STRASBOURG, France — Six young people from Portugal will argue that governments across Europe aren’t doing enough to protect people from the harms of climate change at the European Court of Human Rights on Wednesday, Sept. 27, 2023 in the latest and largest instance of activists taking governments to court to force climate action.
The lawyers representing the young adults and children will argue that the 32 European governments they’re suing have failed to adequately address global warming and therefore violated some of their fundamental rights.
“This is truly a David and Goliath case,” said Gearóid Ó Cuinn, director of the non-profit organization Global Legal Action Network that’s been crowdfunding to support the group.
“It is unprecedented in its scale and its consequences,” he said. “It also makes legal history. Never before have so many countries had to defend themselves in front of a court, anywhere in the world.”
Although there have been successful climate cases at national and regional levels — young environmentalists recently won a similar case in Montana — the activists’ legal team said that because national jurisdictions did not go far enough to protect their rights the group felt compelled to take the matter to the Strasbourg-based court.
Arguing that their rights to life, to privacy and family life, and to be free from discrimination are being violated, they hope a favorable ruling will force the 27 EU member countries, as well as the United Kingdom, Switzerland, Norway, Russia and Turkey, to accelerate their climate efforts such as building renewable infrastructure and reducing their greenhouse gas emissions.
The court’s rulings are legally binding on member countries, and failure to comply makes authorities liable for hefty fines decided by the court.
“This judgement would act like a binding treaty imposed by the court on the respondents, requiring them to rapidly accelerate their climate mitigation efforts,” said lawyer Gerry Liston. “In legal terms, it would be a gamechanger.”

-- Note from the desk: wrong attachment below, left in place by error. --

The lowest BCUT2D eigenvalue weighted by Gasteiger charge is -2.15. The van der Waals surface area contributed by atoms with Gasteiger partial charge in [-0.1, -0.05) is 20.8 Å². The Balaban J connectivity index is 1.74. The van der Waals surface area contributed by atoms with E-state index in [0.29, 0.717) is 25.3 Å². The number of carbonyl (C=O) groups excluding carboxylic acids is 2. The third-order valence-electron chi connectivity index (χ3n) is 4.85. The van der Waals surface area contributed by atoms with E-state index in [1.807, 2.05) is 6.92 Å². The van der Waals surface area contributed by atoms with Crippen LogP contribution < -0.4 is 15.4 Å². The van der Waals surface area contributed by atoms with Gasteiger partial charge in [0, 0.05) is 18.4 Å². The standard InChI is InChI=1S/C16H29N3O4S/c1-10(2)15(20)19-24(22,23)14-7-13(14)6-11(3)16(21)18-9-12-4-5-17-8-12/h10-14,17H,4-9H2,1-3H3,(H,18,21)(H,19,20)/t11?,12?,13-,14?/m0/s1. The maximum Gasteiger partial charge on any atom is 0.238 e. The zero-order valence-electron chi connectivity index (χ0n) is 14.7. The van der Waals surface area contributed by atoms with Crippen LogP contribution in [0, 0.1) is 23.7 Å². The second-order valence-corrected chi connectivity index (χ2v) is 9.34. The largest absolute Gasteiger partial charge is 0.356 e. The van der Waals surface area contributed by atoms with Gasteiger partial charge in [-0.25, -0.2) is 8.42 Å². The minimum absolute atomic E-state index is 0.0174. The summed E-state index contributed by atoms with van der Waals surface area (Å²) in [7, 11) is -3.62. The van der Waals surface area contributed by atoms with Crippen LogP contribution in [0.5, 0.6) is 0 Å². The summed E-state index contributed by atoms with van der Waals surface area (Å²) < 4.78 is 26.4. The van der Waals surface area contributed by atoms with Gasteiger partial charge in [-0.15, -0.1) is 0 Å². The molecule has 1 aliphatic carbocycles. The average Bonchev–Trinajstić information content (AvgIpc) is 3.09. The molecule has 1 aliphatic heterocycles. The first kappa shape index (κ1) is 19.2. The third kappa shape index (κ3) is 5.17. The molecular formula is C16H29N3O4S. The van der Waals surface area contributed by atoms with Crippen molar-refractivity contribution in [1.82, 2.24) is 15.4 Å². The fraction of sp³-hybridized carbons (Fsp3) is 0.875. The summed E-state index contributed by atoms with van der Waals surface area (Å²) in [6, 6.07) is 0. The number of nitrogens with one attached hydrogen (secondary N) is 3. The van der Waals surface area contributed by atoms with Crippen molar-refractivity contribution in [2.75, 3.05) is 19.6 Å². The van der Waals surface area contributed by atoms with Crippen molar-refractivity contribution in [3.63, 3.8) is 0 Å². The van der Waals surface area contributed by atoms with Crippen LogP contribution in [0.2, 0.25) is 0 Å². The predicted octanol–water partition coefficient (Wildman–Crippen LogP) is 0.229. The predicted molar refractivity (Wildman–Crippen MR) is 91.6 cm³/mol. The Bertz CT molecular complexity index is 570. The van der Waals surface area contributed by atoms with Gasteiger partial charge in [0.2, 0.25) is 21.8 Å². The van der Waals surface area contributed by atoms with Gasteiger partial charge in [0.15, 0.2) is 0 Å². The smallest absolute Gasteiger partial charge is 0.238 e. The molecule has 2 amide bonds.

But the plaintiffs — who are between 11 and 24 years of age and are not seeking financial compensation — will need to convince judges that they have been sufficiently affected to be considered as victims. The group will also need to prove to the courts that governments have a legal duty to make sure global warming is held to 1.5 degrees Celsius since pre-industrial times in line with the goals of the 2015 Paris climate agreement.
Science is on the activists’ side.
The world is way off track on limiting warming to 1.5 degrees C, scientists say, with global average temperatures projected to rise by 2 to 4 degrees C by 2100 at current trajectories of warming and emissions reductions plans.
As the world warms, climate scientists predict more frequent and more extreme weather events, from heavier flooding and rainfall to prolonged droughts and heat waves and increasingly intense storms.
Speaking at a news conference ahead of the hearing, the activists said climate change affects their daily lives and their studies, and damages both their physical and psychological well-being.
They started judicial action in the wake of a series of deadly wildfires in central Portugal in 2017, where four of them live. / AP